Yucatan Capital Offers Authentic Mexican Culture

MERIDA For clients seeking authentic Mexico, the Mayan heartland of archaeological ruins, Colonial Cities, romantic haciendas and distinctive cuisine is easily accessible from Merida, the capital of Yucatan state.

By: Maxine Cass

MERIDA For clients seeking authentic Mexico, the Mayan heartland of archaeological ruins, Colonial Cities, romantic haciendas and distinctive cuisine is easily accessible from Merida, the capital of Yucatan state.

Clients can see much of the Yucatan Peninsula using Merida as a base. They can explore the region by taking a group tour or by hiring a private car and a driver to explore the major attractions nearby: several haciendas, archaeological sites at Chichen Itza, Uxmal and Ek-Balam, and spotting pink flamingos at Celestun Special Reserve National Park.

The White City, as Merida is called, boasts San Ildefonso, the oldest cathedral in the Americas, and Paseo de Montejo, a long boulevard with elegant French-style mansions looking like whipped cream atop delicate pastel and white windows and doors.

The mansion builders were owners of haciendas in the Yucatan countryside, their plantations yielding immense wealth from henequen, sisal rope, in the latter 19th century. The best-known mansion is the Palacio Canton, now the Regional Anthropology Museum, which was originally built by a Yucatan state governor to outdo all others.

After the Spanish used the ruins of a Mayan ceremonial center to build colonial Merida, including the cathedral, in the mid-16th century, control of the Yucatan territory remained under direct control of Spain, with commerce flowing out from the Gulf of Mexico directly to Europe not to Mexico City.

Sons of settlers and later children of hacienda owners traveled to Europe for education, shopping and culture. That European influence remains in the popular Thursday evening Yucatecan Serenade, with storytelling, poetry recitation, music, singing and traditional dances in Parque de Santa Lucia.

A two-hour Paseo Turistico tram tour with one stop en route provides clients with an overview.

Most colonial-era buildings, including the cathedral, are located on Merida’s tree-shaded major square, the Plaza Mayor. The Casa de Montejo, Merida’s signature building with a pink facade and elaborate carved statues around the entrance, was built by the Yucatan’s Spanish conqueror in 1549. Next to the cathedral is Museo Macay, a former archbishop’s palace that is one of Mexico’s best contemporary art museums.

Take a short walk around the square and you will find the Governor’s Palace, rebuilt in colonial style in 1892 with modern-era murals on courtyard walls. Walls of mirrors, delicate murals and windows create a European atmosphere for clients going to Sunday afternoon concerts in the upstairs History Salon.

Merida’s City Hall, on the opposite side of the square from the cathedral, is topped by another city symbol, a clock tower. Next door is another art gallery and concert venue, the Olimpo Cultural Center.

The Popular Art Museum and the Yucatecan Museum of Song are a few blocks east of the Plaza Mayor.

Yucatan music is the trova, a unique adaptation of Cuban and Columbian music and rhythms, performed by two singers and a guitar player. The Museum of Song explains this unique art form and plays host to frequent free concerts.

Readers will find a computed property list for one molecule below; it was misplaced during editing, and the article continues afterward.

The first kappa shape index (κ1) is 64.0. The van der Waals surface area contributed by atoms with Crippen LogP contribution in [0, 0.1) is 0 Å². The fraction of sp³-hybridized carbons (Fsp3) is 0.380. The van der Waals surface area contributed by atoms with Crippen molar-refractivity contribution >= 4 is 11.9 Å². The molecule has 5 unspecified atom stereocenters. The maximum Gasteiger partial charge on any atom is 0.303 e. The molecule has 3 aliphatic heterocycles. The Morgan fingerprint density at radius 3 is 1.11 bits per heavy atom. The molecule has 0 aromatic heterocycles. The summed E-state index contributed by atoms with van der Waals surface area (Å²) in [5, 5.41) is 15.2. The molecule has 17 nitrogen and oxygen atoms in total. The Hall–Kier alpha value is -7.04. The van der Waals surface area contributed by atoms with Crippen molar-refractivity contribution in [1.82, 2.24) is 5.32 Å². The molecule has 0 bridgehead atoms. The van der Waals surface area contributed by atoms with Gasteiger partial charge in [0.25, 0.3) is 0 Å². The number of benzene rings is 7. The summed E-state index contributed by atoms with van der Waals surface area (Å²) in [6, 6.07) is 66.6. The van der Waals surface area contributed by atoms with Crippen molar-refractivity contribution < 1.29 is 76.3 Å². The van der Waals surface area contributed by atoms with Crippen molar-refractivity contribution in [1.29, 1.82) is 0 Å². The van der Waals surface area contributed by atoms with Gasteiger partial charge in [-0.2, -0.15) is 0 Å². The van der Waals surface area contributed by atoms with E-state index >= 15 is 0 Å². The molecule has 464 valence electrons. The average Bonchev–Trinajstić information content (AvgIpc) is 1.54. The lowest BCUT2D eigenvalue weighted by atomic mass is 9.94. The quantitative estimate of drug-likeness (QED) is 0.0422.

Merida’s own rhythm is slower, with warm to hot days and mild evenings an incentive to sit a while in an outdoor cafe across from the Plaza Major, or in one of Merida’s tree-shaded squares around town. Informally, shops and businesses close down in the hot afternoon, and visitors can join locals heading to a cantina for a beer and botanas, free plates of substantial snacks guaranteed to stave off hunger until dinner.

Dining & Shopping

Dining can be another cultural event for clients, as Yucatecan cuisine mixes mainly Mayan ingredients with French and New Orleans touches. Merida visitors shouldn’t resist brazo de reina, with spinach-type leaves, pumpkin seeds, corn, tomatoes and boiled eggs wrapped in banana leaves; puchero, the traditional chicken and pork Sunday stew; or poc-chuc, marinated pork in bitter orange juice, garlic, onions and spicy sauce.

The Yucatan’s high-quality hammocks, hats, and men’s shirts, known throughout Mexico, illustrate a life-style that recognizes the sun, heat and the need to rest comfortably. Hamacas, hammocks, are the Yucatan’s traditional hand-woven bed, accommodated with hooks in walls of rooms even today, for people who prefer to hang one when they travel.

A Panama hat, the local version called a jipi, is a perfect buy for shoppers wanting a light, white, flexible fiber hat. Dear to all Yucatan males is the thin guayabera shirt, a Cuban style now made locally, which fits the tropical climate of a bustling city surrounded by steamy jungle.


Agents are offered 10% commission on rack rates or packages by the following hotels, which add a 17% tax on all rates.

Hotel Villa Mercedes. This re-creation of an art-nouveau-era mansion, close to the Paseo de Montejo, is filled with stained-glass and light. There are 84 quiet rooms, including 65 standard, 16 executive, two junior suites and one master suite.

Rates through December are $127 for a single or double standard room and $180 for a junior suite. Through August, an executive room package for two people and breakfast buffet is $110.

Call 011-52-999-942-9012. Web site: www.hotel villamercedes.com.mx.

Hyatt Regency Merida. The 299-room, 18-story hotel, a few blocks from the Paseo de Montejo, is Merida’s tallest. The 8-year-old facility has a pool, a gym, two tennis courts, a business center, meeting space and three executive floors.

A single or double room costs $142 through December. A Great Deal package, through August, is $80.

Call 011-52-999-942-1234. Web site: www.hyatt.com.

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